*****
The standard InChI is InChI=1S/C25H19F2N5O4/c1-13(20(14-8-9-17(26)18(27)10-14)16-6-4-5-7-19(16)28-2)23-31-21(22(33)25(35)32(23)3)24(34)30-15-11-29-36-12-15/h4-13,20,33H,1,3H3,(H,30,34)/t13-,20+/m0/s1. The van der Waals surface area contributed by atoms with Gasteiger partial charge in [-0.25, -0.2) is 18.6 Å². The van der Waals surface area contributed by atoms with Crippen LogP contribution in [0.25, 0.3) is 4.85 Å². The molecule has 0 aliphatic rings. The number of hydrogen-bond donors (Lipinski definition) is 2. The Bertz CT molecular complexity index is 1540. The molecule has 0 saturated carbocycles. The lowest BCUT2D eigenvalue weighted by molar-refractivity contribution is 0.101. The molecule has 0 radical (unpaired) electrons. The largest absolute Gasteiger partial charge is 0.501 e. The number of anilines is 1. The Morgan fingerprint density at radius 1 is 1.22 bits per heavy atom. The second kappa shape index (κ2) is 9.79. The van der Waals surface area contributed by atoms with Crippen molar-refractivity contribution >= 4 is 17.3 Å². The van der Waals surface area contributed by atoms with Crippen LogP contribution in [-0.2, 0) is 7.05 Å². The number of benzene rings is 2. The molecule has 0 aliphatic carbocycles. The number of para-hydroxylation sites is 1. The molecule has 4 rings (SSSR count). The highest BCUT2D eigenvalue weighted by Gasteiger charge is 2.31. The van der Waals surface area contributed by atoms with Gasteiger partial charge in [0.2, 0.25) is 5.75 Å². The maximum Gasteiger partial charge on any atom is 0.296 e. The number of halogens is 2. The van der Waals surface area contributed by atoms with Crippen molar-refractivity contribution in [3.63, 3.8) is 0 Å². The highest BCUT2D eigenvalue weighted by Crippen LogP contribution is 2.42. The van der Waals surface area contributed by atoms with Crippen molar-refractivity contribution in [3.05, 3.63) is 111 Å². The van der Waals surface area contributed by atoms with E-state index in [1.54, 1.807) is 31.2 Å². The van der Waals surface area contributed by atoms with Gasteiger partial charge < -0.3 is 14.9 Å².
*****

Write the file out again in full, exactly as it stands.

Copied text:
The standard InChI is InChI=1S/C25H19F2N5O4/c1-13(20(14-8-9-17(26)18(27)10-14)16-6-4-5-7-19(16)28-2)23-31-21(22(33)25(35)32(23)3)24(34)30-15-11-29-36-12-15/h4-13,20,33H,1,3H3,(H,30,34)/t13-,20+/m0/s1. The van der Waals surface area contributed by atoms with Gasteiger partial charge in [-0.25, -0.2) is 18.6 Å². The van der Waals surface area contributed by atoms with Crippen LogP contribution in [0.25, 0.3) is 4.85 Å². The molecule has 0 aliphatic rings. The number of hydrogen-bond donors (Lipinski definition) is 2. The Bertz CT molecular complexity index is 1540. The molecule has 0 saturated carbocycles. The lowest BCUT2D eigenvalue weighted by molar-refractivity contribution is 0.101. The molecule has 0 radical (unpaired) electrons. The largest absolute Gasteiger partial charge is 0.501 e. The number of anilines is 1. The Morgan fingerprint density at radius 1 is 1.22 bits per heavy atom. The second kappa shape index (κ2) is 9.79. The van der Waals surface area contributed by atoms with Crippen molar-refractivity contribution >= 4 is 17.3 Å². The van der Waals surface area contributed by atoms with Crippen LogP contribution in [-0.2, 0) is 7.05 Å². The number of benzene rings is 2. The molecule has 0 aliphatic carbocycles. The number of para-hydroxylation sites is 1. The molecule has 4 rings (SSSR count). The highest BCUT2D eigenvalue weighted by Gasteiger charge is 2.31. The van der Waals surface area contributed by atoms with Gasteiger partial charge in [0.2, 0.25) is 5.75 Å². The maximum Gasteiger partial charge on any atom is 0.296 e. The number of halogens is 2. The van der Waals surface area contributed by atoms with Crippen molar-refractivity contribution in [3.63, 3.8) is 0 Å². The highest BCUT2D eigenvalue weighted by Crippen LogP contribution is 2.42. The van der Waals surface area contributed by atoms with Crippen molar-refractivity contribution in [3.05, 3.63) is 111 Å². The van der Waals surface area contributed by atoms with E-state index in [1.54, 1.807) is 31.2 Å². The van der Waals surface area contributed by atoms with Gasteiger partial charge < -0.3 is 14.9 Å².